There are several factors that can lead to a lack of clarity. First, there is bad grammar (covered above).

Then, there is a lack of organization and flow. This is what happens when you write in a stream of consciousness and fail to smoothly transition your reader from one thought to the next.

The final problem is perhaps the trickiest. There are times when your phrasing can have two or more legitimate interpretations. For instance, sarcastic comments can easily be taken literally by a reader, drastically changing their intended meaning.

Because you (the writer) always know what you mean to say, the best way to eliminate ambiguity from your writing is to employ a proofreader. If you don’t have a proofreader, wait several hours – or preferably days – then reread what you wrote. You’ll be surprised how different your words can sound when read with fresh eyes.

Find your own voice

If there were a formula for good writing, somebody at Google would have created an algorithm to put us writers out of business by now. But what sets great writing apart from good writing (and good writing apart from average writing) is its humanity.

Some writers attract an audience because they are highly opinionated, making strong points with clever witticisms. Other writers have an incredible sense of humor and consistently bring joy to their readers. Some writers have mastered the art of brevity, while others can keep an audience captivated through lengthy and esoteric prose. It’s all a matter of style. And that is something no writing tip, trick, hack, or rule can give you.

In fact, the greatest lessons I’ve learned about “writing well” have not come from studying how to be a great (or even good) writer but from reading great writers.

The best way to improve your writing is to emulate artists you admire as you develop your own voice.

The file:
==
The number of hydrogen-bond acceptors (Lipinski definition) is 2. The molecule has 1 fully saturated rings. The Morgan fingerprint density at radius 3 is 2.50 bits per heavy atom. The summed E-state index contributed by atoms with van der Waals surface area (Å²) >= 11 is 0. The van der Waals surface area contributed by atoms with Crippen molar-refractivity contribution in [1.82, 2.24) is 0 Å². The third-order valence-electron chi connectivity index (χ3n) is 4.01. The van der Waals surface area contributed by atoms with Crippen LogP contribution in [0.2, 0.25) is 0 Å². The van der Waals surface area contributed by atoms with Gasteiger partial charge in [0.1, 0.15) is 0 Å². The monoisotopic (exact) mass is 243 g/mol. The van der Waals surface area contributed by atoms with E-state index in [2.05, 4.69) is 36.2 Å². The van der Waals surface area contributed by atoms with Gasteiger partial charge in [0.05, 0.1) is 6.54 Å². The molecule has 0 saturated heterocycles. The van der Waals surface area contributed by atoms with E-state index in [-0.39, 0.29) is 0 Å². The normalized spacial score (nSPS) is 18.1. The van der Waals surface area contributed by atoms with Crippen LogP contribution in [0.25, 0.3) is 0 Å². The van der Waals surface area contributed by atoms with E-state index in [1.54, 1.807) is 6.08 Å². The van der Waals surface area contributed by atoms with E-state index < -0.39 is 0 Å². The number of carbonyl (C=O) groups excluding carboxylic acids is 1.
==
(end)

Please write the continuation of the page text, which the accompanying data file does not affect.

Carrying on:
If you’re not a writer, that’s OK

Not everyone wants to be a writer. But our modern economy heavily favors written communication. Websites, blog posts, social media, press releases, op-eds, business reports… your economic future may depend on promoting yourself or your business in writing.

better-content-as-an-investmentWhat if English is your second (or third, or fourth) language and you struggle with grammar? Or you have trouble wrangling your thoughts into an organized flow? Or you’ve got a hundred other priorities and need to focus elsewhere?

That’s OK.

Because I am a writer, and writers like me have been helping non-writers like you since the invention of the written word. Personally, I specialize in marketing writing. But there are professional writers who can help with technical writing, grant writing, book writing, and resume writing, too.

So for you non-writers, my writing tip is simple: outsource it.

 

 

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One Response to “How to write better content

  • that is odd, I had read the hobbit twice by the time I was 11. By the time I was 17 I had LOTR 3 times, I have since read it in 2 foreign languages. I think my created self imagery of the world has even survived seeing all the films, although it’s a bit hard to truly recall as Im 45 now..